Motley Fool newsletter services have recommended buying shares of Morningstar and Chevron. The Motley Fool has a disclosure policy. We Fools may not all hold the same opinions, but we all believe that considering a diverse range of insights makes us better investors. Try any of our Foolish newsletter services free for 30 days.

Read/Post Comments (9) | Recommend This Article (49)

Comments from our Foolish Readers

Help us keep this a respectfully Foolish area! This is a place for our readers to discuss, debate, and learn more about the Foolish investing topic you read about above. Help us keep it clean and safe. If you believe a comment is abusive or otherwise violates our Fool's Rules, please report it via the Report this Comment Report this Comment icon found on every comment.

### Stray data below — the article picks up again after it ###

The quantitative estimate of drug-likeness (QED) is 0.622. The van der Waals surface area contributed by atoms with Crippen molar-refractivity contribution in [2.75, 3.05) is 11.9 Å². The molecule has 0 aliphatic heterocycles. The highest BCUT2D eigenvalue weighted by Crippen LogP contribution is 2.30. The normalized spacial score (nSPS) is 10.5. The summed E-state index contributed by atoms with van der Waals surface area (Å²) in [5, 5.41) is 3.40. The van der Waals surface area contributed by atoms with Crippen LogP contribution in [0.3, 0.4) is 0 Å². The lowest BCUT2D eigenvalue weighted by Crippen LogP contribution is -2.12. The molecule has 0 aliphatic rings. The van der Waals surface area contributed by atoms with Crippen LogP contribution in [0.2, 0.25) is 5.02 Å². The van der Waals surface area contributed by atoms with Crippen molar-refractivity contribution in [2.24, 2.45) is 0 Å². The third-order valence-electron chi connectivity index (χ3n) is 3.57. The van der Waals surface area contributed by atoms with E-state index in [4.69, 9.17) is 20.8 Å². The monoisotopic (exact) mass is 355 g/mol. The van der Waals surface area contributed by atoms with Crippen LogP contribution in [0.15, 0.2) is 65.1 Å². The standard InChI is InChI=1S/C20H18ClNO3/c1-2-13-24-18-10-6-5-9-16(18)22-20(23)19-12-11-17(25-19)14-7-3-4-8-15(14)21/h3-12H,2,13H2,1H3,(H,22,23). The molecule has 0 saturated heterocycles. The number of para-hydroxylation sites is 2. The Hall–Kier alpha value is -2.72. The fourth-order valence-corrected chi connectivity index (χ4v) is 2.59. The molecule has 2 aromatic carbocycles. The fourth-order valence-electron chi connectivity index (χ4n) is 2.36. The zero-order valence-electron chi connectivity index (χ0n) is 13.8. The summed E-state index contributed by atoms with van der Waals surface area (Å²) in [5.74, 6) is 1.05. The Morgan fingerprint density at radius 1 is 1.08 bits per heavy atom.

• Report this Comment On May 21, 2012, at 11:31 AM, cp757 wrote: